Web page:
Three weeks in Darwin

I like to think I’ve been pretty honest about this trip since it started. I’ve shown you the good and the bad, even though it’s mostly been good. I was hoping Darwin would continue that trend – and it has, but it’s also thrown a few wrinkles my way.

That’s not unexpected, but unfortunately, those wrinkles haven’t worked out the way I wanted. I couldn’t find work at all, which isn’t to say there isn’t any (although there’s not much, it seems) but I made no headway in getting a job compared to everyone else looking. That’s disappointing.

So, after three weeks of living frugally, I’m heading to Brisbane to try my luck there. I really enjoyed it for the couple of days I spent there last year and, hopefully, it’ll be a bit more fruitful and I can recoup the money from Darwin and then some.

That’s not to say Darwin wasn’t good. I really enjoyed it, and I did a few pretty cool things.

Exploring the city

A gorgeous sunset in Darwin

Darwin is different to any other city I’ve seen in Australia. It had the sleepiness of Perth but not the size. The coastline is beautiful but you can’t swim (crocodiles and Irukandji rule the waters) although you can find some great sunsets at certain spots.

There’s a free museum, plenty of bars and restaurants, seasonal events and…not much else?

That’s probably not true, but I spent most of my time hunting for work, so I probably missed some stuff.

What is worth seeing are the markets on a Thursday and Sunday, with the latter being a better time to go. Catch the sunset, grab some food, have a drink and enjoy some music, and while there are buses to get you there, you can also walk in about 20 minutes.

The V8 Supercars

The V8 Supercars in Darwin

I was lucky enough that the V8 Supercars were in Darwin while I was there. I’ve seen them at both F1 races in Melbourne over the last two years but to see them in their own right, on a small and intimate track, was something else.

It also reminded me of the BTCC weekends back in the UK. Yes, it’s motorsport but different, too. There was music each night and free buses to and from the track, and while I only made two days out of three, I enjoyed seeing the racing and some music – although one big name that I did recognise was The Veronicas. That was interesting.

Discovering Litchfield Park

To make sure I really got to see even just a little bit of the Northern Territory, I booked a day tour to Litchfield Park on my final weekend. This was going to be a long day, as we set off at 6am!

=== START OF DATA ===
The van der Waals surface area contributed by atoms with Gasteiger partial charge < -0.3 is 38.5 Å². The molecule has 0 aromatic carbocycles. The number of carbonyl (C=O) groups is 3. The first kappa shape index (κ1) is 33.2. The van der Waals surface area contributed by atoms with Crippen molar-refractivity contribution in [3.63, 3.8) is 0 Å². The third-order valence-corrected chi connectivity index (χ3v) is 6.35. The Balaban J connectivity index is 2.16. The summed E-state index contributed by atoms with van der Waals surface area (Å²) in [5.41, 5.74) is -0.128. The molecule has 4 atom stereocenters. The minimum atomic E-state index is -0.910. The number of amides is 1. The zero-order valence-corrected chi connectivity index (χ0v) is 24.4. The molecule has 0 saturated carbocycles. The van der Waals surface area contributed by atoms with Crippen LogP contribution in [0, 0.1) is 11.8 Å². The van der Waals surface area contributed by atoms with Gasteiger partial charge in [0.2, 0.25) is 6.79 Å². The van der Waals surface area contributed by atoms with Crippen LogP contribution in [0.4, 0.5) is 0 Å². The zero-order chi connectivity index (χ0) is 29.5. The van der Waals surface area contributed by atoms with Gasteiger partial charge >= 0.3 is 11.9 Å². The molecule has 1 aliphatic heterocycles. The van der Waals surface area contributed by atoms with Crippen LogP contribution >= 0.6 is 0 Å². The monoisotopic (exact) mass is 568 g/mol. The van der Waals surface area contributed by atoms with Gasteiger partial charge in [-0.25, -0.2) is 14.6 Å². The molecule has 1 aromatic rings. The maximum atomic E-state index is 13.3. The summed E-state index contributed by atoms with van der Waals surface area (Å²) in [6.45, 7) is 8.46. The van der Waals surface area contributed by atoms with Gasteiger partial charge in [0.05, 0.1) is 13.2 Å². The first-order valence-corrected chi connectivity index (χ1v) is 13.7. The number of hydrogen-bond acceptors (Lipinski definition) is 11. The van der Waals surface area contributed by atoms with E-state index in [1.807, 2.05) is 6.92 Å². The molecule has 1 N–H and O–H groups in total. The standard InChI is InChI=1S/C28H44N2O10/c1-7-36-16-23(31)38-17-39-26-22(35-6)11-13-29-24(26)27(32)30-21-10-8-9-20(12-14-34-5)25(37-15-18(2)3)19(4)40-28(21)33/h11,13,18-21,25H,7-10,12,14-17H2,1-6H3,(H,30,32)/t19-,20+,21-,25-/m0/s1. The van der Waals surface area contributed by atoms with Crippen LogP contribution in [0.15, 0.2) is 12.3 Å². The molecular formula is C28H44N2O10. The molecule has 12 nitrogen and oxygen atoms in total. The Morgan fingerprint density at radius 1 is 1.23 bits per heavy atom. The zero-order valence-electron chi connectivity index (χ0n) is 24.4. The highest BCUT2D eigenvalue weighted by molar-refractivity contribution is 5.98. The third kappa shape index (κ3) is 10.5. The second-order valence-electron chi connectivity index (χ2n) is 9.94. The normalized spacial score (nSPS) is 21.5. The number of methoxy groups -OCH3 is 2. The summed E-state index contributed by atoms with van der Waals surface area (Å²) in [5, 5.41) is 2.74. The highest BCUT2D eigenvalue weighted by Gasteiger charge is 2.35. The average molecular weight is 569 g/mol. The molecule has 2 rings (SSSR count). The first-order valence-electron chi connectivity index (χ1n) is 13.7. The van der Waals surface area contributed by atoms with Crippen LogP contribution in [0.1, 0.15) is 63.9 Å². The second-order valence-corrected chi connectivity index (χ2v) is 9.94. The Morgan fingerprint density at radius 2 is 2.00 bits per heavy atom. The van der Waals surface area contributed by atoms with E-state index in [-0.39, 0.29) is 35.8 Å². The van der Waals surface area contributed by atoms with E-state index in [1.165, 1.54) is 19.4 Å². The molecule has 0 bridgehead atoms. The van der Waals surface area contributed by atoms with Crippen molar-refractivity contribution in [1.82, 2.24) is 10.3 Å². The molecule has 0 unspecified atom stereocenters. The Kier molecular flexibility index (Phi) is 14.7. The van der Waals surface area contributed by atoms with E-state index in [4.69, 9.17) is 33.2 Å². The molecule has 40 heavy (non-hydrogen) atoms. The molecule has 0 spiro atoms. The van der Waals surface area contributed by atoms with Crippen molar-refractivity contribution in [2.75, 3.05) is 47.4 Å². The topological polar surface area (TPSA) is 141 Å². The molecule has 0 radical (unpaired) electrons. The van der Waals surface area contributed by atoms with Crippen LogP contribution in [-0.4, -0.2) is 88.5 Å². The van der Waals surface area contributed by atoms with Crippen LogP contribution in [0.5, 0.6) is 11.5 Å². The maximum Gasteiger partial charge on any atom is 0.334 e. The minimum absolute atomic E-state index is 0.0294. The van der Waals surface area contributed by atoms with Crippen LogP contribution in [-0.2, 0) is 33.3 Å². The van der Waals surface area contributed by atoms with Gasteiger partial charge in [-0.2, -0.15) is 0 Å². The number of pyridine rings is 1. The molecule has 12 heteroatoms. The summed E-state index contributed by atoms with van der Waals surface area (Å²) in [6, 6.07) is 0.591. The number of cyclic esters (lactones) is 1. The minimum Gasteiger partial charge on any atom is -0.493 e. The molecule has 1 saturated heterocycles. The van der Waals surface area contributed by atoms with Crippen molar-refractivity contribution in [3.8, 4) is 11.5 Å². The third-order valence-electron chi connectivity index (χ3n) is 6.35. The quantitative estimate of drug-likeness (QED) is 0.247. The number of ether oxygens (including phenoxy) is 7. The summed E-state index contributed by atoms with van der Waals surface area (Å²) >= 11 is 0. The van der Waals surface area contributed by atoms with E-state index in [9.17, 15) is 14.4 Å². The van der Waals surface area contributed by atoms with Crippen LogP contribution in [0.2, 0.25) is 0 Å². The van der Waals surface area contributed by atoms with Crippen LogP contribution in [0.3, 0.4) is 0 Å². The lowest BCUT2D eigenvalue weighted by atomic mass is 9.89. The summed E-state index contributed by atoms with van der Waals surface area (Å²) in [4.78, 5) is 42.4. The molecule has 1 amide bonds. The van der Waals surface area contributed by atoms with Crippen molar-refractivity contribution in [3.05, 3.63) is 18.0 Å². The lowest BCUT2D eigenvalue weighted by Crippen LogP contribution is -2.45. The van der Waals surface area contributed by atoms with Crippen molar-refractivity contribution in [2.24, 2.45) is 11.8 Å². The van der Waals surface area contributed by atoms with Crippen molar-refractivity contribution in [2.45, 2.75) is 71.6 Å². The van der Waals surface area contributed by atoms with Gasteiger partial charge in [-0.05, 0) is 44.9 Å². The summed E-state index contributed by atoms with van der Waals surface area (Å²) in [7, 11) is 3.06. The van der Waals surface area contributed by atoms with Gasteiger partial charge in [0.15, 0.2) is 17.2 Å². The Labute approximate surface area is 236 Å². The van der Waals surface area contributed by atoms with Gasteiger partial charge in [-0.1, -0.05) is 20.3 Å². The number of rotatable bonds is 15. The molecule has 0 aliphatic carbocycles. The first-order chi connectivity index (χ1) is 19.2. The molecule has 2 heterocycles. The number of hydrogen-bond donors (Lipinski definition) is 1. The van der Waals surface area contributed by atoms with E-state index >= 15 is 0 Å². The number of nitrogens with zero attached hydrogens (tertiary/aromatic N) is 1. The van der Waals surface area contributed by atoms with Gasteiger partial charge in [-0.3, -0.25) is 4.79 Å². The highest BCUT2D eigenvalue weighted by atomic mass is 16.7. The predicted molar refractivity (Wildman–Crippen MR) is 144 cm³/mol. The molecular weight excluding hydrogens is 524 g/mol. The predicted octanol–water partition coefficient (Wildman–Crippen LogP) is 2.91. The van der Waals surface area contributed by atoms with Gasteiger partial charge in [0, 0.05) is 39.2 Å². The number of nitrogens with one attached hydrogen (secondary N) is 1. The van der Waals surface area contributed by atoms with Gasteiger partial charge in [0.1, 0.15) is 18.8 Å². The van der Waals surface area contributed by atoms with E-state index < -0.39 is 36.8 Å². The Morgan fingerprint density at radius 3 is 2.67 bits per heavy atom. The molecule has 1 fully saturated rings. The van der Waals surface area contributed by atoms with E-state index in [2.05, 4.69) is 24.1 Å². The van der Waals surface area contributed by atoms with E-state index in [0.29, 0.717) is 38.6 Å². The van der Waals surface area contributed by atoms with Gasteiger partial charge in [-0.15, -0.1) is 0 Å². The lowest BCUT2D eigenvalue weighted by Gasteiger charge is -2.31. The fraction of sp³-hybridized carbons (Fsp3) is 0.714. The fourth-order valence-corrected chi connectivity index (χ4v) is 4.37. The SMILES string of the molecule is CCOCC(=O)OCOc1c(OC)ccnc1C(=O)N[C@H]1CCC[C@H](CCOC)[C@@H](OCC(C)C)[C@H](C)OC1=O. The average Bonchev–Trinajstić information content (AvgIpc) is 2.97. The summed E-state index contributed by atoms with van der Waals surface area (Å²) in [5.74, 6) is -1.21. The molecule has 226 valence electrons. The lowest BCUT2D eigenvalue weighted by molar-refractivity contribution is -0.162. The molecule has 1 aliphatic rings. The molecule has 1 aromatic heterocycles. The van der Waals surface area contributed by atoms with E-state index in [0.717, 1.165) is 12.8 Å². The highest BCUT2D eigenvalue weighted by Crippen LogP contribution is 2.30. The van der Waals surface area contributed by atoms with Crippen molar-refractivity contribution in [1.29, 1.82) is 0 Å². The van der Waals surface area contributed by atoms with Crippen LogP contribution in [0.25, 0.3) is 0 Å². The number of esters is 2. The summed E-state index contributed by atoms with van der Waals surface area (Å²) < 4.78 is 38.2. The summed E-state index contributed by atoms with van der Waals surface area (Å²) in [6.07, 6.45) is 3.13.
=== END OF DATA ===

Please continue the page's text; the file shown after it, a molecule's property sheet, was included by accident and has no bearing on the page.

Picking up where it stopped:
Jumping crocodiles!

While a lot of people choose a three or five day tour of Kakadu, a much larger national Park, it wasn’t really in my budget or available time. That being said, I had a great day. Some people don’t like tours, preferring to do things their way. That’s fine, but as a solo traveller who doesn’t drive, this was a better option for me, and the tour guide knew his stuff.

We started with a jumping crocodile river tour on the River Adelaide, and let me tell you, those things are sneaky. More than once while we were watching on one side, another would swim up to the other and take us by surprise!

Florence Falls, Litchfield National Park

This was followed by heading into Litchfield itself and we stopped at three different swimming spots, complete with waterfalls and fish – the first, Wangi Falls could have, and probably did have, freshwater crocs but those ones are small and timid, not likely to bite you (according to our guide). Needless to say, we were all fine.

The water helped wake me up!

The second spot, Florence Falls, was my favourite, though. That’s even with the water being the coldest of three spots.

There was a lot of driving but plenty of sights and information passed on to us. I was knackered at the end!

Crocosaurus Cove

On my last day in the city, I ventured to Crocosaurus Cove. You’d be forgiven for thinking this a small place, given how it might look on a map or from the surrounding buildings, but there’s an impressive array of reptiles, fish and crocodiles here.

And some are absolute monsters!

It’s easy to spend a couple of hours here, learning about these creatures, their habitats and lifestyles but there are also live demonstrations to get closer and find out more. However, it was one particular activity that caught my eye.

It’s called The Cage of Death and it puts you in one of the crocodile enclosures.

The Cage of Death at Crocosaurus Cove

There are four different enclosures you can be put in and it all depends on the croc itself, how it’s been behaving, how much energy it has and such. The one I was put in had two, both smaller than the others but it included the only female they have. She stayed away, which is a good thing since she can be pretty aggressive. Her mate, however, got very close. He circled the cage and got right up and close and they fed him, allowing me to hear that whopping thud when those jaws clamp down.

I’m not going to lie; I jumped every time.

It was the eyes, though. They pierce your soul. I felt pretty safe but there’s no guarantees with these activities and while these are tamer crocs than you’d find in the wild, if something did go wrong, those things would tear me to pieces.

Oh, and they’re named Will and Kate after, you know, the Royals.

Still, it was a great experience and kept me busy while I waited for my early morning flight. And now, we see what Brisbane brings.

Looking back at the last 12 months

I actually can’t believe it’s been a whole year since I landed in Australia! It’s been an incredible experience from start to finish, and the includes my short time in Hong Kong just before. I can honestly say that this has been the best decision I’ve made since graduating university back in 2012.

It hasn’t always been easy, and there are times I felt pretty low, but I’ve gotten through them and I’m glad I didn’t give up. I have to thank everyone who helped me, no matter how big or small, get through the struggles.

I’m still learning, and still looking forward to seeing and doing more, but this seemed like a good time to revisit some of the trip, partly for you but mostly for me.

The highs

There are so many! I have some favourite moments, though, but in no particular order: